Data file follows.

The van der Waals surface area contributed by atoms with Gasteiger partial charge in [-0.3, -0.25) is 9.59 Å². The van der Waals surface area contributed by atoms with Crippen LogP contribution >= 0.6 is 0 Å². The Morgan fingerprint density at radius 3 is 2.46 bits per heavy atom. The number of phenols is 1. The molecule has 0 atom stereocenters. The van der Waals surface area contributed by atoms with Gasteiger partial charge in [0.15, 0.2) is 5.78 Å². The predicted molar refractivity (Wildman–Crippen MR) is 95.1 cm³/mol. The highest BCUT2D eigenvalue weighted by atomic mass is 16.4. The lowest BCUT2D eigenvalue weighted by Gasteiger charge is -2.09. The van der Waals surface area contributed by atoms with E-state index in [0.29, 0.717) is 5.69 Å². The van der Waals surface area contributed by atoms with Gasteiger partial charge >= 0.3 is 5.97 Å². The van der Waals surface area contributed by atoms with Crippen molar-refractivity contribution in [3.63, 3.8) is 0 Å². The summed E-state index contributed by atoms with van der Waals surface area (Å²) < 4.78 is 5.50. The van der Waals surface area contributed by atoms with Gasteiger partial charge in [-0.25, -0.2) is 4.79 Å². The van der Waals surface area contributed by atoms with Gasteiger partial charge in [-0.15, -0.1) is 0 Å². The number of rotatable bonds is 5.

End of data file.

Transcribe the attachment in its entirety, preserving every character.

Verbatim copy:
The van der Waals surface area contributed by atoms with Gasteiger partial charge in [-0.3, -0.25) is 9.59 Å². The van der Waals surface area contributed by atoms with Crippen LogP contribution >= 0.6 is 0 Å². The Morgan fingerprint density at radius 3 is 2.46 bits per heavy atom. The number of phenols is 1. The molecule has 0 atom stereocenters. The van der Waals surface area contributed by atoms with Gasteiger partial charge in [0.15, 0.2) is 5.78 Å². The predicted molar refractivity (Wildman–Crippen MR) is 95.1 cm³/mol. The highest BCUT2D eigenvalue weighted by atomic mass is 16.4. The lowest BCUT2D eigenvalue weighted by Gasteiger charge is -2.09. The van der Waals surface area contributed by atoms with E-state index in [0.29, 0.717) is 5.69 Å². The van der Waals surface area contributed by atoms with Gasteiger partial charge >= 0.3 is 5.97 Å². The van der Waals surface area contributed by atoms with Crippen molar-refractivity contribution in [3.63, 3.8) is 0 Å². The summed E-state index contributed by atoms with van der Waals surface area (Å²) < 4.78 is 5.50. The van der Waals surface area contributed by atoms with Gasteiger partial charge in [-0.25, -0.2) is 4.79 Å². The van der Waals surface area contributed by atoms with Gasteiger partial charge in [-0.15, -0.1) is 0 Å². The number of rotatable bonds is 5.